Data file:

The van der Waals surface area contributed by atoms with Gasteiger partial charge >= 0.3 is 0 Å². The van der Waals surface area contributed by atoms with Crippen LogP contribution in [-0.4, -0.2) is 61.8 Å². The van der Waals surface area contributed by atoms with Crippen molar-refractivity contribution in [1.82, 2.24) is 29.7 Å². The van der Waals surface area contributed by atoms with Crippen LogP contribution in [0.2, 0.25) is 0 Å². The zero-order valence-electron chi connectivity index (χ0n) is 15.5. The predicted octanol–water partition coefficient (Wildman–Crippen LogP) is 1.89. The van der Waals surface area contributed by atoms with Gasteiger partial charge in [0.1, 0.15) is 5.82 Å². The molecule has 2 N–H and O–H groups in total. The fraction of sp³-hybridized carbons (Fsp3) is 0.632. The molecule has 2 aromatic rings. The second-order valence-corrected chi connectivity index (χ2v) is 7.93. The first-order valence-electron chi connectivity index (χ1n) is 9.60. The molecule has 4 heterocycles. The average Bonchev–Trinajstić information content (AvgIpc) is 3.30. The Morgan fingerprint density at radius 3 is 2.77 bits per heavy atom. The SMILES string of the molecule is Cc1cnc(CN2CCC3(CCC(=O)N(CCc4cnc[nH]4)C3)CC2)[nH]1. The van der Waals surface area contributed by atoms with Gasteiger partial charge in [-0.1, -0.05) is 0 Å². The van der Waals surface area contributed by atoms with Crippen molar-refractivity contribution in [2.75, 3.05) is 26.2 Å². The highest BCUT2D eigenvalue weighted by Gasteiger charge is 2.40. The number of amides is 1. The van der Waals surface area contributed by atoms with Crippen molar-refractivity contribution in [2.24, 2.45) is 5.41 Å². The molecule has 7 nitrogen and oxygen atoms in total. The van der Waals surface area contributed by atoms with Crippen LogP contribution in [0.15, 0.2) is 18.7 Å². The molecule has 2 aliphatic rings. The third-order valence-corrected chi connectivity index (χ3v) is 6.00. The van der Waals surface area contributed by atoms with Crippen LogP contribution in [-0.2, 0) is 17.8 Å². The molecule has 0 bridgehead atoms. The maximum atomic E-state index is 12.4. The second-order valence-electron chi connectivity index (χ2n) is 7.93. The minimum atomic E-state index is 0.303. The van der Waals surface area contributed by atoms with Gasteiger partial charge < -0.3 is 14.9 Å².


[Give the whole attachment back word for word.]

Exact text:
The van der Waals surface area contributed by atoms with Gasteiger partial charge >= 0.3 is 0 Å². The van der Waals surface area contributed by atoms with Crippen LogP contribution in [-0.4, -0.2) is 61.8 Å². The van der Waals surface area contributed by atoms with Crippen molar-refractivity contribution in [1.82, 2.24) is 29.7 Å². The van der Waals surface area contributed by atoms with Crippen LogP contribution in [0.2, 0.25) is 0 Å². The zero-order valence-electron chi connectivity index (χ0n) is 15.5. The predicted octanol–water partition coefficient (Wildman–Crippen LogP) is 1.89. The van der Waals surface area contributed by atoms with Gasteiger partial charge in [0.1, 0.15) is 5.82 Å². The molecule has 2 N–H and O–H groups in total. The fraction of sp³-hybridized carbons (Fsp3) is 0.632. The molecule has 2 aromatic rings. The second-order valence-corrected chi connectivity index (χ2v) is 7.93. The first-order valence-electron chi connectivity index (χ1n) is 9.60. The molecule has 4 heterocycles. The average Bonchev–Trinajstić information content (AvgIpc) is 3.30. The Morgan fingerprint density at radius 3 is 2.77 bits per heavy atom. The SMILES string of the molecule is Cc1cnc(CN2CCC3(CCC(=O)N(CCc4cnc[nH]4)C3)CC2)[nH]1. The van der Waals surface area contributed by atoms with Gasteiger partial charge in [-0.1, -0.05) is 0 Å². The van der Waals surface area contributed by atoms with Crippen molar-refractivity contribution in [2.75, 3.05) is 26.2 Å². The highest BCUT2D eigenvalue weighted by Gasteiger charge is 2.40. The number of amides is 1. The van der Waals surface area contributed by atoms with Crippen molar-refractivity contribution in [2.24, 2.45) is 5.41 Å². The molecule has 7 nitrogen and oxygen atoms in total. The van der Waals surface area contributed by atoms with Crippen LogP contribution in [0.15, 0.2) is 18.7 Å². The molecule has 2 aliphatic rings. The third-order valence-corrected chi connectivity index (χ3v) is 6.00. The van der Waals surface area contributed by atoms with Crippen LogP contribution in [-0.2, 0) is 17.8 Å². The molecule has 0 bridgehead atoms. The maximum atomic E-state index is 12.4. The second-order valence-electron chi connectivity index (χ2n) is 7.93. The minimum atomic E-state index is 0.303. The van der Waals surface area contributed by atoms with Gasteiger partial charge < -0.3 is 14.9 Å².